Change of Position Defence

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DEFENCE OF CHANGE OF POSITION|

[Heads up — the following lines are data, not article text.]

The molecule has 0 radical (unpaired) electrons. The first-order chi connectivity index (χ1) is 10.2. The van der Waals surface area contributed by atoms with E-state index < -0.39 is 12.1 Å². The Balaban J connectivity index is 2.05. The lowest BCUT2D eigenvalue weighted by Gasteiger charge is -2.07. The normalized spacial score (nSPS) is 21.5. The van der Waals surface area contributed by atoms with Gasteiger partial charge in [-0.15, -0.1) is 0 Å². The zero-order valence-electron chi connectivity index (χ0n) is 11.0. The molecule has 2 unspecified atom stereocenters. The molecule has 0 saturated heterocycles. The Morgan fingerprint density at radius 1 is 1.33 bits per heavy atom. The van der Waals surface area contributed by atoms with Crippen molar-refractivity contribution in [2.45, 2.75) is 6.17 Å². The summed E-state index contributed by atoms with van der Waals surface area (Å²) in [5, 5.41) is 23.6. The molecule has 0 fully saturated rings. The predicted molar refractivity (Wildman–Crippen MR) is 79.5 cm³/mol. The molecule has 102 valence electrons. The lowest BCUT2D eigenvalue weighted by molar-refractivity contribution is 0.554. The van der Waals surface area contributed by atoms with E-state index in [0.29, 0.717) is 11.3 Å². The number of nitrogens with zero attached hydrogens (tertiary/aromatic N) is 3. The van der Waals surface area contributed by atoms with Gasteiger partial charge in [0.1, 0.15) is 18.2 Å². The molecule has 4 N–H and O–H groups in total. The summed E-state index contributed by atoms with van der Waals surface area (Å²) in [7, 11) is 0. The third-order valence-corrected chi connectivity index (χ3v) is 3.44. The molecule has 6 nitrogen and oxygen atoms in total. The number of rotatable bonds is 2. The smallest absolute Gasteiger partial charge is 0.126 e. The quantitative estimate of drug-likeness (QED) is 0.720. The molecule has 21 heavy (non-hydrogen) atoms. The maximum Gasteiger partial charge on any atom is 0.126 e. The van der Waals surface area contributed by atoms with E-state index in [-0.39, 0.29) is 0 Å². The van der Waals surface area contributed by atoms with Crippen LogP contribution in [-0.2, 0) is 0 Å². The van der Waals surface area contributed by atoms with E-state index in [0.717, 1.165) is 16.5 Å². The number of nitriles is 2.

* The defendant may claim the defence of change of position. * Whether the defendant can successfully establish this defence depends of whether he can prove that his position is so changed that he will suffer an injustice if called upon to repay or repay in full (Lipkin Gorman v Karpnale) * In order to prove a change of position defence, first there must be an adverse change of position by the recipient in good faith and in reliance on the payment (New Zealand Banking Group v Westpac Banking Corporation) * The current position in Australia with regard to the availability of the defence is that the defendant must have (1) changed their position (2) irreversibly (3) in reliance on its receipt (4) in good faith (Australian Financial Services)(1) CHANGE THEIR POSITION / SUFFER DETRIMENT * The defendant must first be able to prove a change in the relative net assets of the defendant which shows that the defendant has acted to his detriment on the faith of the payments received from the plaintiff. In other words, the change must involve a net loss.FACTUAL GAIN BUT NET LOSS * Even where a woman who had purchased new furniture and had got rid of her old furniture on reliance on her receipt, where the court accepted that she was factually enriched by her receipt since her net assets were worth more than what she had before, the change of position defence would nevertheless apply since if she was required to make restitution, she would be left with a net loss. * The mere fact that she continues to benefit from the money does not defeat the defence of change of circumstances. The furniture acquisitions represent replacement of items the plaintiff had in her possession when she would not have replaced the items except for the error. The expenditures were not to meet ordinary expenses or pay existing debts. (RBC Dominion Securities v Hills Industries)IS SPENDING ON ORDINARY LIVING EXPENSES CHANGING YOUR POSITION? * In general, expenditure on ordinary living expenses will not be regarded as a detriment or that the defendant changed his position because the defendant has to prove that he acted differently from how he would have ordinarily acted on the faith of the belief that the benefit conferred by the plaintiff was the defendant’s to spend (Australian Financial Services & Leasing v Hills Industries) * However, a defendant is not precluded from relying on the defence of change of position merely because she has spent the money on ordinary living expenses, provided the expenditure is a substantial detriment stemming from her reliance on receipt of the payment. The defence can apply where the defendant does not simply spend the money on such expenses but applies for and is denied benefits to which she is entitled as a result of her receipt (TRA Global Pty Ltd v Kebakoska) In that case, the respondent had been made redundant by her employer who told her she was entitled to a redundancy payment equivalent to 12 weeks pay on severance and accordingly paid her the sum. She in fact had no such legal entitlement. She subsequently applied for unemployment benefits from Centrelink but was denied them because she had declared receipt of the redundancy money. She was forced to used the bulk of the redundancy money to pay living expenses until she found work eight months later. When the appellant employer sought restitution of the payment on grounds of mistake, the court held that the plaintiff had a defence of change of position despite having spent the money on ordinary living expenses since the expenditure is a substantial detriment stemming from her reliance on receipt of the payment and was denied benefits to which she was entitled as a result of her receipt. DISCHARGING AN EXISTING DEBT * It is not a detriment to pay off a debt which will have to be paid of sooner or later (RBC Dominion Securities v Dawson) In that case Mr Dawson had a Visa debt which he liquidated in a manner he...
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